<PrivacyInd>false</PrivacyInd>
 positioning:                     <StreetAddress>1969 Ygnacio Valley Road</StreetAddress>
                                  <CityAddress>Walnut Creek</CityAddress>
   Part-of relationship           <StateCode>CA</StateCode>
                                  <ZipCode>94597</ZipCode>
   implied by                     <HIPAANotifInd>true</HIPAANotifInd>
                                  <SafetyCapInd>false</SafetyCapInd>
   positioning                    <SafetyCapDate>2000-01-01</SafetyCapDate>
                                  <StatusCode>A</StatusCode>
                                  <Phone>
   Parallel elements                            <PhoneID>45569009</PhoneID>
                                                <AreaCode>925</AreaCode>
   have same                                    <PhoneNumber>5556964</PhoneNumber>
                                                <PhoneTypeCode>RS</PhoneTypeCode>
   relationships as               </Phone>
                                  <PatDrugAllergy>
   sibling elements                             <PatDrugAllergyID>43325564</PatDrugAllergyID>
                                                <InformedDate>2001-01-01</InformedDate>
                                                <DrugID>432678945</DrugID>
                                  </PatDrugAllergy>
                     </Patient>
  Querying: XML vs. RDBMS
Relational
  Easy to build queries by:
    Navigating the database joins … or …
    Creating joins on any pair of tables that share
    matching columns
XML
  Difficult to build queries because:
    Must stick to the structure of the document
    Pointer-based navigation is restrictive
 Navigating in XML for Queries
Must follow the structure of the document.
Example: DOM Node navigation:
  getFirstChild
  getLastChild
  getPreviousSibling
  getNextSibling
  getParentNode
Structure Flexibility : Relational vs. XML
    Relational: Rigid structure
      Lots of work to change the structure because of
      foreign keys, Views, Stored procs, and triggers
      Plus programs that assume the database looks a
      certain way!
    XML: Flexible structure
      Easy to change the structure of documents to
      account for new data, data type changes
      Everything is text so it is easy to implement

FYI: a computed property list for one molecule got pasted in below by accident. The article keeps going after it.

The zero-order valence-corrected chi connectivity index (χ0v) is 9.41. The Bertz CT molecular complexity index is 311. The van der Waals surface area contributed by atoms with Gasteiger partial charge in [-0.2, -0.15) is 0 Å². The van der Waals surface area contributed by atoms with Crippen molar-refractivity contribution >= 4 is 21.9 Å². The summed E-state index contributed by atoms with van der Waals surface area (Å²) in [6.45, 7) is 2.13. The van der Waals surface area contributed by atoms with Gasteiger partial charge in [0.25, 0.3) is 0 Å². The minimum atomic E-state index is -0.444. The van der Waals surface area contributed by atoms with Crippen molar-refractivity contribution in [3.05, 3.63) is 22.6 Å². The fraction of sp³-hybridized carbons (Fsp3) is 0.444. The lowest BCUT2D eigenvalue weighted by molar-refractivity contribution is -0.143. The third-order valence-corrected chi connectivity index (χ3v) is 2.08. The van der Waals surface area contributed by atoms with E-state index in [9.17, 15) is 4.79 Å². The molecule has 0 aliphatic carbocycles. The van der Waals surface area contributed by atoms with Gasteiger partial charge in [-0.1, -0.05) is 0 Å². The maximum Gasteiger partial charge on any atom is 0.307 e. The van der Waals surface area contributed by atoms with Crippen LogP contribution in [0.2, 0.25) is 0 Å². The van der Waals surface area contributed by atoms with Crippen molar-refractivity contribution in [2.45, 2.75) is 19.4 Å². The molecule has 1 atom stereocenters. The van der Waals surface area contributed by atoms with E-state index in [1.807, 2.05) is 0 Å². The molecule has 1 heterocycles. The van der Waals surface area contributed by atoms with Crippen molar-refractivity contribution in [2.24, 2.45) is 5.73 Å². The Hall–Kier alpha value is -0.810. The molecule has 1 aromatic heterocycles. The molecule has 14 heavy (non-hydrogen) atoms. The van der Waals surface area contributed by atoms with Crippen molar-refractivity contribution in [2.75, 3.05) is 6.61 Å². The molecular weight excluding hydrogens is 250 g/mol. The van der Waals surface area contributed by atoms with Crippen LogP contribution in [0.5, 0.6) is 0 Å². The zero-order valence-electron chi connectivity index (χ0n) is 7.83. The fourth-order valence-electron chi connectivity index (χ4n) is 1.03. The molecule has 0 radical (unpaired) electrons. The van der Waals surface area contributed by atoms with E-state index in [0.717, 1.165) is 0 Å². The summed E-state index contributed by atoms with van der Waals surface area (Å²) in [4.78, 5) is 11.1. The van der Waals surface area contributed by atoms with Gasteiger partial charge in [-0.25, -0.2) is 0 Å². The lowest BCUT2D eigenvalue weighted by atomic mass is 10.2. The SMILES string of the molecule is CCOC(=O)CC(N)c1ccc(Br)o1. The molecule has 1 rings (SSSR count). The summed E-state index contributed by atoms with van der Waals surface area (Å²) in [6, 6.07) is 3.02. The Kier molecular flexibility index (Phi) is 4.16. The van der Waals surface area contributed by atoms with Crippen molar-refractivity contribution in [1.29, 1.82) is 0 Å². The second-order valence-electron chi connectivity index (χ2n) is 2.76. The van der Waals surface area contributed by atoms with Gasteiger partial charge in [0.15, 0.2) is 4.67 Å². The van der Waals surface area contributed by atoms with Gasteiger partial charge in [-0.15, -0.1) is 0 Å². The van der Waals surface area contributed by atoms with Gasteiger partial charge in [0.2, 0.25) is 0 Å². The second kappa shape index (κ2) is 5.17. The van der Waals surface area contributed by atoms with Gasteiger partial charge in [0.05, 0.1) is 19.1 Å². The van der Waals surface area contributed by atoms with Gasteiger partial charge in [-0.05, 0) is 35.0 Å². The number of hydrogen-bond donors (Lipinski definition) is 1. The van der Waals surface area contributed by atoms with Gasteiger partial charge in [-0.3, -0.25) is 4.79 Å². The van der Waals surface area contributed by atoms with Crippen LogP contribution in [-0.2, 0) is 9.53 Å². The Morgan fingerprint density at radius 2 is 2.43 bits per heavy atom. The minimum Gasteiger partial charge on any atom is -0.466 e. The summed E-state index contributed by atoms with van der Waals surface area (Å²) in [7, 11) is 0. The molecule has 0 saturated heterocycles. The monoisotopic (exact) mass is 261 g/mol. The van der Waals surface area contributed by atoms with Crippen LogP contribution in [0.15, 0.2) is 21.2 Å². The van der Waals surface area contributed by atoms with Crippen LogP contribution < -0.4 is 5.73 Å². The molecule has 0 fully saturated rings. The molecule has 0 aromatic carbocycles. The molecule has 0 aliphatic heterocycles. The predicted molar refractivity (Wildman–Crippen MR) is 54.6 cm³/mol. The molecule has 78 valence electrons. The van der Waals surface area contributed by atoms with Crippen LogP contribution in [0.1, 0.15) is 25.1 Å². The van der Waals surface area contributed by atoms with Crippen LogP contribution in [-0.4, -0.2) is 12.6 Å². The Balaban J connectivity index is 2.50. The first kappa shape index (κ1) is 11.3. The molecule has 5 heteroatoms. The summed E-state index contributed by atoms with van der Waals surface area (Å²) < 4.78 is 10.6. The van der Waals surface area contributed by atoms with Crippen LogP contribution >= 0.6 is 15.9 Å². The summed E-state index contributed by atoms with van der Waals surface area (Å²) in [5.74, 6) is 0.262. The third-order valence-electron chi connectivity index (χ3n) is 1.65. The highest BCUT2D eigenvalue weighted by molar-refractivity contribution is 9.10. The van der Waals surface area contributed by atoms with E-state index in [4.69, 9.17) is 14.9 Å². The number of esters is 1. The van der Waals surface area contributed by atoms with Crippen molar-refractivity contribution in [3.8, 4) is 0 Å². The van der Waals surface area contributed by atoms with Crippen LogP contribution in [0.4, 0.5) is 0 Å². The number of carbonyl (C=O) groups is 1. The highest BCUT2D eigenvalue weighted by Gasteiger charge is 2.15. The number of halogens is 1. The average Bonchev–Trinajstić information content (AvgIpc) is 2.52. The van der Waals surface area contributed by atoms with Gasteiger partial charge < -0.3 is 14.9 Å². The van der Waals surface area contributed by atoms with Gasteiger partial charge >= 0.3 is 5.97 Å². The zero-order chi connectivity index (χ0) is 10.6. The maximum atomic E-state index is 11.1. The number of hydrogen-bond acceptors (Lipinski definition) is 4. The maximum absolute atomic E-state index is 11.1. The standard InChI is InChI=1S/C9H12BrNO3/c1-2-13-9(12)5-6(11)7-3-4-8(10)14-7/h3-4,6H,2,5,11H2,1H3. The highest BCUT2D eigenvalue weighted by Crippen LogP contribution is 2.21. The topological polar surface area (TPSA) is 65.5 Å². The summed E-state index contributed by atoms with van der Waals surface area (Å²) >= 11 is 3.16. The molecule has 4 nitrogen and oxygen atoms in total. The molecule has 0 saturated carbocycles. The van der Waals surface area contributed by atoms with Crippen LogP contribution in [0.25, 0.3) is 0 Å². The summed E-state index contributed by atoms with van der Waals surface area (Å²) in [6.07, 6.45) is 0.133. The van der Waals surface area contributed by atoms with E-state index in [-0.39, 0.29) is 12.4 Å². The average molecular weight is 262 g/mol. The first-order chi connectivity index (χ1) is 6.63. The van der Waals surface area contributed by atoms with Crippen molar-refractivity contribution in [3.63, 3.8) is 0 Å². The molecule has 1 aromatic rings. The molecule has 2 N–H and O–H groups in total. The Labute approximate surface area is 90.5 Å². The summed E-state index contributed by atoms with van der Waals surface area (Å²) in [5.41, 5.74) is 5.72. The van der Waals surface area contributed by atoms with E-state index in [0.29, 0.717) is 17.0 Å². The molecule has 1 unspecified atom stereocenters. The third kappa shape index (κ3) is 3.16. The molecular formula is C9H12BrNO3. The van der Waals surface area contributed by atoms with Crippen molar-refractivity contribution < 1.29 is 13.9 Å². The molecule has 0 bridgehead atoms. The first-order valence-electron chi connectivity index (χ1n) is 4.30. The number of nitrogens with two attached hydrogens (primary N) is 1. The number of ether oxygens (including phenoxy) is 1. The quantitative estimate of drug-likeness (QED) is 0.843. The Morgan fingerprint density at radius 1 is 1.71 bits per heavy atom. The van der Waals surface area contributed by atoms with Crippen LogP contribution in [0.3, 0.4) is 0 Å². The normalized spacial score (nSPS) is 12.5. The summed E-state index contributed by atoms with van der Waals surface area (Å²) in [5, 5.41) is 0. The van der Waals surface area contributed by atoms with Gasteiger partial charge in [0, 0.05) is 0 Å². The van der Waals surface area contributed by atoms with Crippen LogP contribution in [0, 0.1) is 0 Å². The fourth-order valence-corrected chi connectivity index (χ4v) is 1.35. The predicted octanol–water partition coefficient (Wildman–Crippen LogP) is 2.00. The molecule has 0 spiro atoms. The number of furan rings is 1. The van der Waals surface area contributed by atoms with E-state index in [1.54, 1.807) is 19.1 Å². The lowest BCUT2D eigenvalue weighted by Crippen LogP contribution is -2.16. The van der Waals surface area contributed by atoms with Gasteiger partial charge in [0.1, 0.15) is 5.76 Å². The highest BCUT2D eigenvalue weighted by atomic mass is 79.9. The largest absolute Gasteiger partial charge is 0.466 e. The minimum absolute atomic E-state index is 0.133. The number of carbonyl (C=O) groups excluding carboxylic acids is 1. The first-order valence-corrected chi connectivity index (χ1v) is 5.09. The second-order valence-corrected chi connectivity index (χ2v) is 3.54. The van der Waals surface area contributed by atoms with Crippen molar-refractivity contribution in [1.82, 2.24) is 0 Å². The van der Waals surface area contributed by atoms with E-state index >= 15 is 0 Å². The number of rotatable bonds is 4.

Or is it?
             XML Flexibility
Changing the structure of an XML document is
easy.
Changing the XML Schema is easy too, but have
you considered that you must:
  Get agreement from business partners
  Change the programs that create documents from the
  database and parse documents for the database.
  Version your XML Schemas if you want to be able
  to open and parse historical documents (do you keep
  them?).
Data Integrity: Relational vs. XML
Both provide ways to control data types,
ranges, patterns, valid values, and
optionality.
But XML does not provide data validation
via look-up as relational does with foreign
keys.
However, this lack does make the XML
Schema a less rigid structure than a
database schema.
             Cost Considerations
People always ask – which is cheaper to implement?
  XML is essentially all text, so it is easy to create, change
  and manage.
  XML doesn’t need the infrastructure that an RDBMS
  does.
  XML tools are cheap ($99!)
But does this cost difference really matter?
  The two technologies do different things.
  You can’t use one as replacement of the other.
  If you need it, you need it.
  So, XML is cheaper – and it doesn’t really matter.
        So what do we do?
Do you remember the previous slide?
  The two technologies do different things
  They complement each other:
    RDBMS stores data in a generally usable way
    XML exchanges data in a specific way is easy to
    display on the web.
  They both present challenges for metadata
  management.
So…we use them both for the appropriate
purpose.
Thank you!